Acts for Hearts and Minds
One of our perennial
challenges is getting the Scripture we translate off of paper and into
the hearts and minds of the Kwong. This has become Diane’s specialty
as the years have gone by, most especially in her role as the producer
of most of the Bible teaching programs which go out over the Voice of
Chageen. Her most recent production is a radio drama of the book of
Acts, based on the text of that book which we translated last year.
This has proved to be a mammoth undertaking, requiring as it does a
considerable number of Kwong to read the parts of the different
characters, as well as days of audio editing to blend in the sound
effects and music which make the text come alive. After about a month of
work, she and her “troupe de théâtre” are about a third of the way
through the book.
Footnotes for posterity
We finished translating the
book of Revelation a couple months ago. All the research that the
translation entailed gave us considerable insight into the structure and
interpretation of the book – insight which we thought would be of
service to future generations of Kwong Christians. So for the last
number of weeks since finishing the book, Mark, Joseph, and François
have been working at producing copious footnotes and section
introductions for the book in an effort to preserve for Kwong posterity
everything we learned ourselves. This project, which turned out to be
almost as much work as translating the text of the book itself, is
drawing to a close. We will, as has become our habit between major
projects, translate a few more Psalms before embarking on our next
odyssey, which will be the Gospel of John.
who sows rejoices with those who reap
seems summer is over in Midwest of the USA, and the farmers are
harvesting whatever pitiful crops the poor rains allowed them to grow.
The same can be said for most of the farmers in Chad, except that unlike
the USA, the rains this year were usually abundant and barring total
inundation (which was the unfortunate lot of some parts of Chad) the
harvest has been very good.
Here in Chageen, and a few other
places in Chad however, the farmers are, ironically, just now planting
their crops. This strange habit of planting just as the rains end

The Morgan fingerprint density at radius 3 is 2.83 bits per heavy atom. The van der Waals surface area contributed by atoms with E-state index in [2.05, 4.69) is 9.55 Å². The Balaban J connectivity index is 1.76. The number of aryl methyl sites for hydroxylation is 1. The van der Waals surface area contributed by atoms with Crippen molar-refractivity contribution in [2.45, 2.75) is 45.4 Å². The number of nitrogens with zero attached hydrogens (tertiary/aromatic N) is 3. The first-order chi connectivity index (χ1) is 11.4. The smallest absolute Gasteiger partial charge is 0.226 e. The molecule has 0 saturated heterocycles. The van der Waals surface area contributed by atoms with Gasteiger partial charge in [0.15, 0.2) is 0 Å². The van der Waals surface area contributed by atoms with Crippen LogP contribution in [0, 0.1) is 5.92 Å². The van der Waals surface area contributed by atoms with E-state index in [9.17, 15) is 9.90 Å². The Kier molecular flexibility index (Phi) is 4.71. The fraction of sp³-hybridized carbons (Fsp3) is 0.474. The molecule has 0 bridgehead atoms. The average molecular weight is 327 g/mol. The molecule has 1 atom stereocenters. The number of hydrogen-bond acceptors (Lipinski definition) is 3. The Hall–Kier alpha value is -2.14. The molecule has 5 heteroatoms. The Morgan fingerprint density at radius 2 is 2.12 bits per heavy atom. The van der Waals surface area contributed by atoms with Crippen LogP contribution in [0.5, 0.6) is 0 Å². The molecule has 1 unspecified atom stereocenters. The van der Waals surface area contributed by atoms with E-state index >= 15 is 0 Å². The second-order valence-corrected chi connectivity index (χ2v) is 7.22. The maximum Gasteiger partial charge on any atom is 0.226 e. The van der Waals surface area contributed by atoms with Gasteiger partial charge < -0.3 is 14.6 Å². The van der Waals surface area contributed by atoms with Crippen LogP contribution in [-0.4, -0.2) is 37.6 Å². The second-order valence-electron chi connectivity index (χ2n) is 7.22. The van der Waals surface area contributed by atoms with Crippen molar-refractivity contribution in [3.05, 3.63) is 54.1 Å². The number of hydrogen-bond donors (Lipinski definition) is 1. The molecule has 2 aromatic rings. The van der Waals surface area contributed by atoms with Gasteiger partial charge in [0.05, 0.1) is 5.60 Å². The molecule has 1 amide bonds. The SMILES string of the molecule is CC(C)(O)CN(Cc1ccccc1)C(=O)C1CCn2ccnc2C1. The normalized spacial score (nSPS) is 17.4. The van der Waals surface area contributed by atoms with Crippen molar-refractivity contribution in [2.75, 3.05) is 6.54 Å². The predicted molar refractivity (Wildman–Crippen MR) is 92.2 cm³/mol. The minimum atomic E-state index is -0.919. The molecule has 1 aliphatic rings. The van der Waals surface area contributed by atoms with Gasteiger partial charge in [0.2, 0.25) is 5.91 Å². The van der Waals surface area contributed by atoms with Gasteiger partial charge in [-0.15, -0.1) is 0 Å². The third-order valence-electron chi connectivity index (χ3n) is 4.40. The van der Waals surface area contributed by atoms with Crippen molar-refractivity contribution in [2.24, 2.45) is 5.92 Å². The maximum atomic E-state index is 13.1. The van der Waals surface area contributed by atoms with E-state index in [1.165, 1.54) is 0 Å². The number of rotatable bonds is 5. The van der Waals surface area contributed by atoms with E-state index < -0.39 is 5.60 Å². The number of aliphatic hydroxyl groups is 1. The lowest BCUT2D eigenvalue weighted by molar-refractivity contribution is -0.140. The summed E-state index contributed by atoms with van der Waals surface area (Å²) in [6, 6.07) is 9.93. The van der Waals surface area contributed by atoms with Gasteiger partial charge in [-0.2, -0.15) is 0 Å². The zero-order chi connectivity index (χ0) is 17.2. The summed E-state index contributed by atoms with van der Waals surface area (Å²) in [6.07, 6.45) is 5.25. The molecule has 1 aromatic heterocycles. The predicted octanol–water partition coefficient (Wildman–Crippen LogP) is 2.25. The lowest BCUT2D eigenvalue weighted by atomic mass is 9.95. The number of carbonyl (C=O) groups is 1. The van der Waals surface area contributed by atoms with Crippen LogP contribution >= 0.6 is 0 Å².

stems from a combination of factors, notably the unusual species of
millet they prefer here, and the heavy clay soil on the flood plains
surrounding Chageen which this species is especially suited to. As the
flood waters recede from the plains – even as we write – the
Kwong are transplanting seedlings of this special millet called
“tumo” into the muck that remains. During the next 4 months, not a
drop of rain will fall, but the tumo will be nourished by the huge
amounts of water which the clay has absorbed, as well as the dew which
falls. As these four months are the coolest months of the year, the clay
retains its moisture quite well, and this is enough for the tumo to
produce a very substantial crop.
The upshot is that unlike the other
varieties of millet Chadians grow, or rice which is the crop of choice
just 10 miles south of us, the tumo isn’t dependent on regular
rainfall. As a result, during the 21 years that Mark has lived in
Chageen, never once has there been a famine. By comparison, there is
a food shortage or famine in the rice growing areas about every 3 years,
dependent as they are on a season of rainfall without any interruption
in its regularity - which is quite a gamble on the edges of the Sahara
desert. The last famine in Chageen was in 1984-5. That was a generalized
famine across all of Chad when the rainfall was half the normal amount.
Even tumo and clay didn’t help under those circumstances.
Stuck in the Mud
Every missionary in Chad has
his or her “got-stuck-real-bad” story. Everybody, that is, except
for Mark who regards driving as purgatory in the best of circumstances.
All that changed on Sept 5 when, persuaded by the Kwong that a certain
new “road” was “great,” he attempted a “little trip” of
about 10 miles to bring our guest worker Ami Bockstahler, a nurse, to a
rural mother-and-baby clinic. After 7 uneventful miles, and having
nervously crossed 300 meters of flooded marshland, Mark breathed a sigh
of relief as our trusty Toyota climbed up onto what looked like dry land
again – and then promptly sank up to its axles in a sort of quicksand.
2½ hours later, and with the help of the people of the nearby
village of Sawinya, he finally extricated the car – and then wasted no
time in getting stuck even worse 30 meters up the road as he tried to
turn the truck around to head home. Finally, after 6 hours, they
managed to get back to the house, without ever having reached the site
of the clinic - much wiser for the experience, and with a story to tell
next time the subject comes up at a missionary dining table.
Diane has become quite adept at
editing multiple audio tracks in the production of the radio drama of
Acts. Another skill learned in the School of Necessity.
It is not uncommon for the
footnotes for the book of Revelation to occupy half the printed page,
though we try to keep it to a quarter or less.
Clearing the fields for tumo
while they are still flooded is one of the most miserable tasks
imaginable. The thick, matted vegetation is full of thorns and home to
the most poisonous snakes.
Planting tumo seedlings in the
clay after the floodwaters recede.
Extricating our car involved
jacking up the rim or hub of each wheel and sliding thick branches under
the tires to get traction.